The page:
This week's announcement of the Carbon Disclosure Project's plan to have big companies report their water usage only served to emphasize the growing importance of tracking precious resources. That's why we're not surprised that Sony revealed its own plan this week, dubbed "Road to Zero," to reach a zero environmental footprint by 2050. According to Sony, that definition extend to CO2 emissions, waste, and use of finite materials like oil-derived plastic.
It's an ambitious plan--one that will require incremental progress over the years. By 2016, Sony hopes to have achieved the following goals, among others:
- 30% reduction in annual energy consumption of products (compared to fiscal 2008)
- 10% reduction in product mass (compared to fiscal 2008)
- 50% absolute reduction in waste generation (compared to fiscal 2000)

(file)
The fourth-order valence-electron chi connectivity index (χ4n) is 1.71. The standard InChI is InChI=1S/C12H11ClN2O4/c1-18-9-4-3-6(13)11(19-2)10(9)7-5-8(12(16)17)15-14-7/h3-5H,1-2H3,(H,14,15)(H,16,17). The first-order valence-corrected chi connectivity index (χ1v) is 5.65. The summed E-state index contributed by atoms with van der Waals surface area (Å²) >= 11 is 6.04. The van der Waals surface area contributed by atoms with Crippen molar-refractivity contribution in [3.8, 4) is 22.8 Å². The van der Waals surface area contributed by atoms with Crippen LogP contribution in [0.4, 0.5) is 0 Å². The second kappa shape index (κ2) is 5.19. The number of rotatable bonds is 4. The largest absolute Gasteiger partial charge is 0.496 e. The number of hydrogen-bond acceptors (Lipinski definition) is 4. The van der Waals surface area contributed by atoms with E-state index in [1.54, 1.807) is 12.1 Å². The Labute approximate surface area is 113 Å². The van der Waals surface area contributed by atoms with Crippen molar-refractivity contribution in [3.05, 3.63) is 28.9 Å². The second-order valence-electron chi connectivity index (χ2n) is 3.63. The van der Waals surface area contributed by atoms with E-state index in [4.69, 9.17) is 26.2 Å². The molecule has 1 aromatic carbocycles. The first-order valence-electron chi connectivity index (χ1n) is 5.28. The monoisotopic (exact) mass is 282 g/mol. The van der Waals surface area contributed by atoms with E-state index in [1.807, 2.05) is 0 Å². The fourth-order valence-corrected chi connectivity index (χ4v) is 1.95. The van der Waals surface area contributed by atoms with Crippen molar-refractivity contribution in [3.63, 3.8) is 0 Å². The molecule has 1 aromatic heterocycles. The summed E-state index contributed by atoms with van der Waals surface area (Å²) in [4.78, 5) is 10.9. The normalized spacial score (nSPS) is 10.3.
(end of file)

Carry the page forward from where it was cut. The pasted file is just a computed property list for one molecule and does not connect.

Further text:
- 30% absolute reduction in water consumption (compared to fiscal 2000)
- 14% reduction in total CO2 emissions associated with all transportation and logistics (compared to fiscal 2008)
- 16% reduction in incoming parts packaging waste (compared to fiscal 2008)
So how will Sony do this? It won't be easy. Sony plans to rev up research and development efforts, conduct environmental assessments at offices and factories, move from truck shipping to rail and sea shipping, and produce more easily recyclable items.
Not everyone is convinced that Sony can reach its goals. In an interview with Techeye, Greenpeace campaign coordinator Tom Dowdall expressed his concerns that Sony isn't doing as much as it can--such as setting a time frame to cut toxic chemicals from its products. But at least Sony has lofty goals. Even if they're difficult to reach, Sony should be commended for trying.